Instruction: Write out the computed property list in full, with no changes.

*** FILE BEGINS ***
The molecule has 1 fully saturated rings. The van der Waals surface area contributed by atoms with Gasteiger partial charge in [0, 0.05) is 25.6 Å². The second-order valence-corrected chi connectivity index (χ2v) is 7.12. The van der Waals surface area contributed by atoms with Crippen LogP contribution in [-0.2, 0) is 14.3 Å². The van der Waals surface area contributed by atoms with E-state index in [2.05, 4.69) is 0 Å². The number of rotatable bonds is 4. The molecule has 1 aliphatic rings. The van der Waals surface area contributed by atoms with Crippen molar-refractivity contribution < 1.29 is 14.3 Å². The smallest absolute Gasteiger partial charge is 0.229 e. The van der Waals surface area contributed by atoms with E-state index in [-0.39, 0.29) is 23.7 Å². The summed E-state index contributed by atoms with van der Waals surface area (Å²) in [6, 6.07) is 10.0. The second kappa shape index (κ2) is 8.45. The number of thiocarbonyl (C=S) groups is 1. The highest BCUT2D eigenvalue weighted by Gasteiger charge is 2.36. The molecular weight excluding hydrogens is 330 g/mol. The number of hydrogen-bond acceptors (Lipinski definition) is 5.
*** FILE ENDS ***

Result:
The molecule has 1 fully saturated rings. The van der Waals surface area contributed by atoms with Gasteiger partial charge in [0, 0.05) is 25.6 Å². The second-order valence-corrected chi connectivity index (χ2v) is 7.12. The van der Waals surface area contributed by atoms with Crippen LogP contribution in [-0.2, 0) is 14.3 Å². The van der Waals surface area contributed by atoms with E-state index in [2.05, 4.69) is 0 Å². The number of rotatable bonds is 4. The molecule has 1 aliphatic rings. The van der Waals surface area contributed by atoms with Crippen molar-refractivity contribution < 1.29 is 14.3 Å². The smallest absolute Gasteiger partial charge is 0.229 e. The van der Waals surface area contributed by atoms with E-state index in [-0.39, 0.29) is 23.7 Å². The summed E-state index contributed by atoms with van der Waals surface area (Å²) in [6, 6.07) is 10.0. The second kappa shape index (κ2) is 8.45. The number of thiocarbonyl (C=S) groups is 1. The highest BCUT2D eigenvalue weighted by Gasteiger charge is 2.36. The molecular weight excluding hydrogens is 330 g/mol. The number of hydrogen-bond acceptors (Lipinski definition) is 5.